The only other ultrabook meeting my requirements (FullHD or higher resolution, max. 13″, 8GB RAM, 128GB SDD, 4th generation Intel Core) and immediately available was Acer’s S7, with very similar specifications to the SONY and $150 more expensive (before SONY’s $100 discount coupon — enter the code SONYCJP at checkout, it worked for me today and I heard it is valid throughout August 31, 2013, but it may not work by the time you try it).  Web reports say that Acer has improved its build quality over the past two years, but I will believe it when I actually touch and see it.  The 3rd generation S7 model on display at Best Buy did not convince me.  Other manufacturers have announced their plans or even shown their Haswell-based lineups, but they have not trickled down the distribution channel yet.

I really wanted a higher density display.  At home I dock my 1366×768 Acer to a 1920×1200 display and I use both.  On the road I feel restricted by 1366×768 and I estimate that I will get along OK with 1920×1080.  Just OK.  Web reports talk of an Acer S7 model with a QHD+ 2560×1400 display.  That’s MacBook Pro Retina territory.  No trace of it in Canada.  The one I would have really wanted to try is Samsung’s 3200×1800 in the much publicized Ativ Book 9 Plus, traditional clamshell, or the more adventurous convertible sibling Ativ Q.  While the many reports are promising, there was no pricing or estimated availability.  At first I thought I could wait a week or two.  Then I looked at my schedule for the next five months and I realized that I will need time to make the notebook productive: decrapify and shrink the Windows partition; install a Linux variation; iron out the inevitable hardware compatibility issues.  Decision made.  I ordered a  SONY Vaio Pro 13.  I have not owned a SONY Vaio since an SR7K, back in 1999, that died an undeserving death inside a transatlantic container in 2003 after an adventurous life that has taken it to high mountain peaks in winter and diving boat expeditions in summer.  The SONY Vaio Pro 13 will be my first notebook with a decent display resolution since 2005 (HP nc6120 with a 1400×1050 SXGA+).  Can’t wait to try it!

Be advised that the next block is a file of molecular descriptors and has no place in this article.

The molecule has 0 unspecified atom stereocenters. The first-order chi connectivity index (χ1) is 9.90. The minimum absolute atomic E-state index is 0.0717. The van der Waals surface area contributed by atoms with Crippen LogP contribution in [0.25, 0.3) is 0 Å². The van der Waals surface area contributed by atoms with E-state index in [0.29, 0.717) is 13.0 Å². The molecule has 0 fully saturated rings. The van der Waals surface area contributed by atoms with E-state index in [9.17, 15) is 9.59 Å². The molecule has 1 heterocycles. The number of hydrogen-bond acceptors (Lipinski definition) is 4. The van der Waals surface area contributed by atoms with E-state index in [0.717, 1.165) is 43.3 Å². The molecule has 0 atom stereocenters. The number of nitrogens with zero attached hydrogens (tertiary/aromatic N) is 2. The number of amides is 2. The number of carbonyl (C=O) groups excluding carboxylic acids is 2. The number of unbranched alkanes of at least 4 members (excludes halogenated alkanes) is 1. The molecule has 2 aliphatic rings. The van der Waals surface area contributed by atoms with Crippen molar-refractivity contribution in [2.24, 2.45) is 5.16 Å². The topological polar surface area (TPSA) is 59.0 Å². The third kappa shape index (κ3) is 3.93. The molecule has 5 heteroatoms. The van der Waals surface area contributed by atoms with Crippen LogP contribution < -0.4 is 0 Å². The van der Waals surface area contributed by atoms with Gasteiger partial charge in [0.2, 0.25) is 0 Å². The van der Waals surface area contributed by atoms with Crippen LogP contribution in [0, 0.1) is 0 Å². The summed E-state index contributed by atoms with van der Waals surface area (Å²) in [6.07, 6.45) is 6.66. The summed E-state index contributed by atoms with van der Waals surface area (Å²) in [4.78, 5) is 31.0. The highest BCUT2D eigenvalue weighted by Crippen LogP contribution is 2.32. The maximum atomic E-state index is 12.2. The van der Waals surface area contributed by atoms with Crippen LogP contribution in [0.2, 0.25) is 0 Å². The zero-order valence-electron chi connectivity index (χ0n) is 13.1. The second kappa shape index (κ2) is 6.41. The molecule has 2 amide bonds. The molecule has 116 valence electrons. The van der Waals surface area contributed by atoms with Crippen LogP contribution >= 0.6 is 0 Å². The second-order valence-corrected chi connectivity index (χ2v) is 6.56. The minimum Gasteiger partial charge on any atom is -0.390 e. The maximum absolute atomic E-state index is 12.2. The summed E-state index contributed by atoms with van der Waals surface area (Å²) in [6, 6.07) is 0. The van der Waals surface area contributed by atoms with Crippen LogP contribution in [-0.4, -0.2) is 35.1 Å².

DNT Stands for “DO NOT TRACK”

Do Not Track is a simple way for web users to express that they do not want to be tracked.  It is available in most modern browser.  It has been around for four years, and yet the majority of website publishers do not seem to honour it.  RequestPolicy and NoScript keep warning me about web pages that attempt to instruct my web browser to pull in third party content, often from notorious data miners whose sole purpose is to track users.  Few website publisher are mindful of the explicit user request.  One such example is the FreeBSD website: if the Do Not Track preference is set in the browser, it does not send instructions to include Google Analytics.  How difficult is it for other websites to honour the user’s request?  Very easy, as it turns out.  For example, using standard Apache Server Side Includes:

<!--#if expr='!${HTTP_DNT}' -->
 [PUT THE THIRD PARTY REQUESTED ELEMENTS HERE]
<!--#endif -->

The above code will show the third party requested elements only if the user consent to it.  Ignore the user’s express wish not to be tracked and you may be exposing yourself to legal liability.  Web publishers have been warned.

Welcome Committee: From Russia with Love

During last New Year’s Eve celebration our friend Erica organized games to fill the time between dinner and midnight.  One of the games involved an exchange of redundant objects.  We had to bring something that we do not need.  Others did the same.  At the end of the evening we all got rid of our old object and went home with an old object from someone else.  Somebody brought an energy efficient spaghetti cooker and we inherited it.  The mode of operation is simple:  put spaghetti in the tall tube; add boiling water; cover with the “heat retaining” lid; wait for the spaghetti to cook; drain; serve.  After three attempts, I understood why the other person wanted to get rid of that object: it does not work.  But we found a better use to it.  Our son has been asking for an aquarium like the one his grandfather has.  We decided to start him on a low maintenance Siamese fighting fish, commercially known as Betta fish in North America.  The acrylic transparent tube makes it for a perfect fish tank.  His new friend was greeted by a welcome committee.  From Russia with Love, Miss Moneypenny?

_DSC7390_02

Tux

Tux Lawyer

Last week I interviewed for a summer student position at a local law firm.  I was surprised when the interviewers gave me their business cards on … Tux!  Despite the friendly presence of the Linux mascot, I did not get a law summer job.  The search continues…